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Author Notes:

Corresponding Authors: Barbara D. Boyan, Ph.D., Wallace H. Coulter Department of Biomedical Engineering, Georgia Institute of Technology, 315 Ferst Drive NW, Atlanta, GA 30332-0363, Phone: 404-385-4108, FAX: 404-894-2291, barbara.boyan@bme.gatech.edu; Gang Bao, Ph.D., Wallace H. Coulter Department of Biomedical Engineering, Georgia Institute of Technology, 313 Ferst Drive NW, Atlanta, GA 30332-0353, gang.bao@bme.gatech.edu

Francis Lennon and Chris Hermann are co-first authors.

The authors thank Sharon Hyzy for her assistance.


Research Funding:

This work was supported by US PHS Grants AR052102, CA119338, and HL80711, as well as Children's Healthcare of Atlanta.


  • Science & Technology
  • Technology
  • Engineering, Biomedical
  • Materials Science, Biomaterials
  • Engineering
  • Materials Science
  • Gene expression
  • Molecular imaging
  • Osteoblast
  • Titanium
  • Integrin
  • RNA
  • DNA
  • ALPHA(5)BETA(1)
  • 2'-O-METHYL

Use of molecular beacons to image effects of titanium surface microstructure on beta 1 integrin expression in live osteoblast-like cells


Journal Title:



Volume 31, Number 30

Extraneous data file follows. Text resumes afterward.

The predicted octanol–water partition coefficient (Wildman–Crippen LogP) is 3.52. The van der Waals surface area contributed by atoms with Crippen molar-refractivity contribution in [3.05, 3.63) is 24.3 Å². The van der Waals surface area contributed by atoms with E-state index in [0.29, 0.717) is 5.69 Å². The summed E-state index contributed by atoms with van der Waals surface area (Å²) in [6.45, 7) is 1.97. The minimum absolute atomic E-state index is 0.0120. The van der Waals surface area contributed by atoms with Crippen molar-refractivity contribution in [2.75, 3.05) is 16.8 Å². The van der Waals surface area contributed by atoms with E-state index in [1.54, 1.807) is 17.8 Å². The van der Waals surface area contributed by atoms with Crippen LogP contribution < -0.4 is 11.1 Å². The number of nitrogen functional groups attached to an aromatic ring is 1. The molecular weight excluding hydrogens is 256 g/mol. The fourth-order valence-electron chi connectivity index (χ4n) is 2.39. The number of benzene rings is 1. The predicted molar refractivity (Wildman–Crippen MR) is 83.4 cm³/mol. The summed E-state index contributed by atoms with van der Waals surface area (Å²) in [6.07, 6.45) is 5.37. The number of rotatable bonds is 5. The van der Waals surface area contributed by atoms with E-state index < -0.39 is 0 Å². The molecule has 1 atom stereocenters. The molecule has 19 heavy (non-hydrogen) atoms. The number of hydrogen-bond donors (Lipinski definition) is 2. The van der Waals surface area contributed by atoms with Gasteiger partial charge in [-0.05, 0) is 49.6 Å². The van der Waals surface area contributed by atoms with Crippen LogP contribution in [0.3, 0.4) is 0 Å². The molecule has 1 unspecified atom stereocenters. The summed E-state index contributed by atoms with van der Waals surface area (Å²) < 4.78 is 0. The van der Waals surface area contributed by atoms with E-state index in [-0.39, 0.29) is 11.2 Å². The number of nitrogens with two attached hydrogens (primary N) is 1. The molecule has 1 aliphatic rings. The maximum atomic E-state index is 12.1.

, Pages 7640-7647

Type of Work:

Article | Post-print: After Peer Review


This study used molecular beacon technology to examine substrate-dependent changes in integrin subunit expression in living cells. Molecular beacons are oligonucleotide probes that can be delivered into live cells to allow for real-time imaging of mRNA. They have a stem-loop hairpin structure with a fluorophore-quencher pair, which opens when bound to the target mRNA sequence, resulting in a fluorescent signal upon excitation. A novel molecular beacon that is specific to the β1 integrin subunit mRNA was developed and used to image osteoblast-like MG63 cells in vitro on both glass and titanium surfaces of varying roughness. Specificity was verified by comparing the molecular beacon signal intensities to real-time PCR results in both wild-type cells and cells with shRNA knockdown of β1 integrin mRNA. The molecular beacon was able to detect changes due to both surface microtopography and silencing of the mRNA target. The results showed that effects of the substrate on β1 mRNA noted previously in confluent cultures were evident in pre-confluent cells as well, supporting the hypothesis that β1 integrin pairs are important in proliferation as well as differentiation of osteoblasts. This technique overcomes the limitations of traditional gene assays (PCR, immunofluorescence) by allowing for the real-time measurement and tracking of specific mRNAs in individual live cells prior to confluence.

Copyright information:

© 2010 Elsevier Ltd.

This is an Open Access work distributed under the terms of the Creative Commons Attribution-NonCommercial-NoDerivatives 4.0 International License (http://creativecommons.org/licenses/by-nc-nd/4.0/).

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